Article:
- Ordered on Stepshop.nl on May 23
- Shipped From the Netherlands on May 24
- Arrived at home in Hawai’i on May 27
Condition was perfect, and clean, but not detailed clean. My hands did get dirty when touching and adjusting the scooter. I looked forward to my usual obsessive cleaning.
Assembly was quite easy, especially since I have assembled a few scooters in my time. There were a few missteps, such as not noticing that the front forks had rotated themselves when I wasn’t looking, meaning I had to reverse the stem, and then reconnect the brake levers to the cables.The hardest part was getting the back brakes set up. That took considerable wrangling of the various noodles, elbows, boots and routings of a quick release cable V-brake.
Upon testing the front and rear brakes later, I was a bit shocked at how powerful they each were. I will be braking with caution and wondering why some buyers might be choosing the S2016 Disc version from Yedoo’s steel line.
Yedoo’s Steel line includes:
- S2016 Disc,
with these numbers referring to tire size in inches.
The reason I chose the S2020 rather than the S2016 or S1616 was purely my desire to get these particular tires and experience 100 PSI pressures for the first time in many years. But the reason I chose anything from the S for Steel line after having my mind set on a City, was availability. Stepshop.nl offered a shipping price that was about half as much as anyone else. It is one thing putting money into a new scooter, but you don’t really get any lasting value from the price paid for one instance of shipping.
- Tyres (front/rear)
- KENDA KWICK ROLLER SPORT K1029. 20×1,5 / 20×1,5 (60TPI, kevlar guard)
- Max. inflation (front/rear)
- 7 bar / 7 bar. (101 PSI)
- Tyres (front/rear)
- KENDA KONTACT ELITE K841 (BMX)
- Max. inflation (front/rear)
- 4,6 bar / 4,6 bar. (67 PSI)
- Tyres (front/rear)
- KENDA KONTACT ELITE K841 (BMX)
- Max. inflation (front/rear)
- 4,6 bar / 4,6 bar. (67 PSI)
So while the S2020 is bump up in size from the S2016 and smaller, it is still not so large that small space maneuverability suffers a great deal.
Before my first long ride began, I could already tell that I would eventually be upgrading the hand grips. The included foam grips are hard, and I have some very nice ribbed rubber ones looking for some bars to live on. But besides those grips, absolutely everything else seems to be a very high quality component.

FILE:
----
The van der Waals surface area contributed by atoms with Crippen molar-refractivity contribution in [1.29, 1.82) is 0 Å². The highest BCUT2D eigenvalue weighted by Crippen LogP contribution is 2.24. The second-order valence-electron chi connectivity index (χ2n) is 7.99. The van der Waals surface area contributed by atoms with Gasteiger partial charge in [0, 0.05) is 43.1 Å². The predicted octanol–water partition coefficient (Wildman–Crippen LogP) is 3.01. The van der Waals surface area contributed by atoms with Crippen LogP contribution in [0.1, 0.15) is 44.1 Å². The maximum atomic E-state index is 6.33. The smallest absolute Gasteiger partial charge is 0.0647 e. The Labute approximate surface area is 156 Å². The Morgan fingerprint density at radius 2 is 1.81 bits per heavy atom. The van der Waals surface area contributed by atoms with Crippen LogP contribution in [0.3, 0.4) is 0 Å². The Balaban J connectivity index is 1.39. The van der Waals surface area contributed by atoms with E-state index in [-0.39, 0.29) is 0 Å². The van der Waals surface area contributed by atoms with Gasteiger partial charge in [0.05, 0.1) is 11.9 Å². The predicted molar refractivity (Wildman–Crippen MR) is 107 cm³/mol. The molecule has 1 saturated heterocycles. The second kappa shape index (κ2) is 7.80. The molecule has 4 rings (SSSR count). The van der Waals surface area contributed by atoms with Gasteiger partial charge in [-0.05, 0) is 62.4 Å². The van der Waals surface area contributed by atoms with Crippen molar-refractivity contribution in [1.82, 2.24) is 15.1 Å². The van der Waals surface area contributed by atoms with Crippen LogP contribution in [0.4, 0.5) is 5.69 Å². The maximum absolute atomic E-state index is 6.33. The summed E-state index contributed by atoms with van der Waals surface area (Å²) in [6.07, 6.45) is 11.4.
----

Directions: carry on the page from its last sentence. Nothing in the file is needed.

The first run was delayed by work and weather, but that gave me time to clean it. Finally I ran a familiar route and was pleased to average 6 MPH with no fuss and no noise, and little effort. Of course, when you start and end in one place you have an equal amount of uphill and downhill. As with most foot bike class scooters with high pressure smooth tires, the mere hint of downhill sends it off and running like a spooked horse.
After owning around 28 scooters, how would I describe the experience of the Yedoo S2020?
Yedoo describes the S2020 as a compact all-rounder, capable of high speed on an oval track as well as low speed cruising. I will say that it is compact as compared to anything with a full size road wheel up front, as in 700c or approximately 28 inches. With the high pressure tires on the S2020 the 20 inch wheels take on the characteristics of a larger wheel, but the scooter remains a mid-size maneuverable ride that can politely share a sidewalk with pedestrians when the roadway has fast-moving cars that you want to keep well away from.
As I have mentioned, what sets the S2020 apart from the S1616 and S2016, is not so much the size of the tires, but the type of tire. It is small enough to be similar to a 12 incher, and fast enough to be similar to a racer. A true in-between type of scooter.
Update: June 16th 2022 (17 days)
Since adding this Yedoo S2020 to the fleet, it has been a challenge to select any of my other available scooters. I like it that much. Adjustments are ongoing. I personally enjoy standing up vertically straight and cruising, as opposed to the more normal, arms forward, constant power stroke kind of ride. At my height, 5′ 7″ (170 cm) this Yedoo only just allows that. I have the stem at top safe height and I have rotated the bars back in the clamp a little to bring them closer, so I can stand up and coast along. My bars may be a bit too far back because they are now very close to my knee if and when I do switch to racing power stroking, close enough for the bell to ring if I am not standing at the back end of the long footboard, but this is my chosen compromise. The point I wish to convey here is, if you are taller than I am, then the S2020 may not have high enough bar height for you to cruise upright.